A DEM free of sinks, i.e., a depressionless DEM is the desired input to the flow simulation process. The presence of sinks results in erroneous flow-direction raster. Sinks can be located using the sink function that identifies all sinks in the data. Sinks can be filled using the fill function. The fill function uses the ArcView Spatial Analyst function to create a depressionless DEM. Before a hydrological model can be generated, a DEM must be corrected to remove problems identifying unassigned flow direction. If flow enters a sink, the GIS flow direction algorithm can’t discern where the water would flow thereafter. It is important to note that sinks occur in the land between the stream channels and do not necessarily occur only in the streams. The hydrologic modeling program deals with sinks by identifying them and filling them in the DEM using SINKS and FILLS subroutines in ArcView. Two assumptions are implicit to this approach: (1) depressions are spurious features that arise from interpolation errors or insufficient precision in elevation values; and (2) all depressions are due to underestimation of elevation and should be filled (Garbrecht, Martz and Starks, 2001). Once isolated sinks are corrected, flow direction modelling can occur without logic dilemmas posed by the sinks. It is possible to generate flow directions without removing sinks, but the resulting model of streams will be obviously in error compared to traditional maps because streams are fragmentary and do not match known stream locations (Jenkins and McCauley, 2006). Various methods have been developed to remove sinks from DEMs so that a continuous flow path is defined from every cell to the edge of the data set or the watershed outlet. The pit filling algorithm described by Jenson and Domingue (1988) is coded into ArcView software and is used for pre-processing DEM data. The algorithm raises the elevation of all cells in a sink to the elevation of the lowest pour-point on the edge of the sink. Figure 2(a) shows the spatial distribution of sinks in the DEM of Nandgaon village in U.P. The sinks are mainly concentrated in lower elevation areas.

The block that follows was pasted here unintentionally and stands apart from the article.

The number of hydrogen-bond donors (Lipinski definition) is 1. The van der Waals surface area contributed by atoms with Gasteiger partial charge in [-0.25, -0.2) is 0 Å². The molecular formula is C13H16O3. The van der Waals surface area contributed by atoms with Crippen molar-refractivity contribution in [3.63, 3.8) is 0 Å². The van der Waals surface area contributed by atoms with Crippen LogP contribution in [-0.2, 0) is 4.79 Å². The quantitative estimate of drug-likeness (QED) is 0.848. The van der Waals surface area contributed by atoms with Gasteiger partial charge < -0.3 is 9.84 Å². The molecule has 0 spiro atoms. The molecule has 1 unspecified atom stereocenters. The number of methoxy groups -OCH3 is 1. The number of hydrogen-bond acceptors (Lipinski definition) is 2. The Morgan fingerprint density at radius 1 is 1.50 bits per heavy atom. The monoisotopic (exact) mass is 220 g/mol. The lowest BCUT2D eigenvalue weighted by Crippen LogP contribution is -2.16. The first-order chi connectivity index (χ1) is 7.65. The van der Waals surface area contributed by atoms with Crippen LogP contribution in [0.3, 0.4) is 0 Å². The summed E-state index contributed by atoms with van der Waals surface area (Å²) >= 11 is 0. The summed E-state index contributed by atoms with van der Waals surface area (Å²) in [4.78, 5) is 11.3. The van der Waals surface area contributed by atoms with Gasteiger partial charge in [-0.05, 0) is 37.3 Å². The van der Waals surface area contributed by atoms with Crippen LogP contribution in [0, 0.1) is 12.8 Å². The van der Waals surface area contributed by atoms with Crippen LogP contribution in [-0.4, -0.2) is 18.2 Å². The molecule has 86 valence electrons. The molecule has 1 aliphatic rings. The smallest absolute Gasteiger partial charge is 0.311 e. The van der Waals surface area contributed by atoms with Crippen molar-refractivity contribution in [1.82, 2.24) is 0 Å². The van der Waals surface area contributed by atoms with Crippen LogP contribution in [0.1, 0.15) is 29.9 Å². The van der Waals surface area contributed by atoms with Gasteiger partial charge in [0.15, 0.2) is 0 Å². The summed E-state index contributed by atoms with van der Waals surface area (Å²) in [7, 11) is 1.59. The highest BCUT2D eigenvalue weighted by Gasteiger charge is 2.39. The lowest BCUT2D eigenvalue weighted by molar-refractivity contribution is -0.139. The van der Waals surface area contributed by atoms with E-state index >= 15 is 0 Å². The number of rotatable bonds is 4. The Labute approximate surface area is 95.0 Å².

Figure 2(a) Raw DEM. Isolated dots are showing the sinks. 2(b) Processed DEM
Flow direction, drainage area analysis and sub watershed delineation